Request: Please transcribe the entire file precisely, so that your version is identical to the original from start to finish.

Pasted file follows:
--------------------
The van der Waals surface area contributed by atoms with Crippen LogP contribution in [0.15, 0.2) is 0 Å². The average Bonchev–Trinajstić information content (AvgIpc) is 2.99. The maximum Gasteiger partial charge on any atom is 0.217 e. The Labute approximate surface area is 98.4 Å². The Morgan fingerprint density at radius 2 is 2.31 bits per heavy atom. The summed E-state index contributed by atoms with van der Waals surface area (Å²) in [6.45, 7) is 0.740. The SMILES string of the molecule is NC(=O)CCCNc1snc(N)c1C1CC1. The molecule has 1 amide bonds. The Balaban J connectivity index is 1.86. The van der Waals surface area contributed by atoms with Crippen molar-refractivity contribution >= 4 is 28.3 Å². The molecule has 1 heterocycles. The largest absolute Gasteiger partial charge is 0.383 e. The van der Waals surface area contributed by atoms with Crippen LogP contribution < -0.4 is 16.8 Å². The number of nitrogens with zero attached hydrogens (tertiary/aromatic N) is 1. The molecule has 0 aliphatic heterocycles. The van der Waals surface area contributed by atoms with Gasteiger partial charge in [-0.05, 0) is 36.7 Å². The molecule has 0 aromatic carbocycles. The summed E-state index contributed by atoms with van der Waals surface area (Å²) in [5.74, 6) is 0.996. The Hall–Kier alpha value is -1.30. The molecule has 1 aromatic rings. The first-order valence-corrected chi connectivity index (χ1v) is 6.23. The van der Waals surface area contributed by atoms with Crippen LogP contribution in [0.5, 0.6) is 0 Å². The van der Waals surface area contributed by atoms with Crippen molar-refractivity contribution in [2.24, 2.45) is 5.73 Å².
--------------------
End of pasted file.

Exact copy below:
The van der Waals surface area contributed by atoms with Crippen LogP contribution in [0.15, 0.2) is 0 Å². The average Bonchev–Trinajstić information content (AvgIpc) is 2.99. The maximum Gasteiger partial charge on any atom is 0.217 e. The Labute approximate surface area is 98.4 Å². The Morgan fingerprint density at radius 2 is 2.31 bits per heavy atom. The summed E-state index contributed by atoms with van der Waals surface area (Å²) in [6.45, 7) is 0.740. The SMILES string of the molecule is NC(=O)CCCNc1snc(N)c1C1CC1. The molecule has 1 amide bonds. The Balaban J connectivity index is 1.86. The van der Waals surface area contributed by atoms with Crippen molar-refractivity contribution >= 4 is 28.3 Å². The molecule has 1 heterocycles. The largest absolute Gasteiger partial charge is 0.383 e. The van der Waals surface area contributed by atoms with Crippen LogP contribution < -0.4 is 16.8 Å². The number of nitrogens with zero attached hydrogens (tertiary/aromatic N) is 1. The molecule has 0 aliphatic heterocycles. The van der Waals surface area contributed by atoms with Gasteiger partial charge in [-0.05, 0) is 36.7 Å². The molecule has 0 aromatic carbocycles. The summed E-state index contributed by atoms with van der Waals surface area (Å²) in [5.74, 6) is 0.996. The Hall–Kier alpha value is -1.30. The molecule has 1 aromatic rings. The first-order valence-corrected chi connectivity index (χ1v) is 6.23. The van der Waals surface area contributed by atoms with Crippen LogP contribution in [0.5, 0.6) is 0 Å². The van der Waals surface area contributed by atoms with Crippen molar-refractivity contribution in [2.24, 2.45) is 5.73 Å².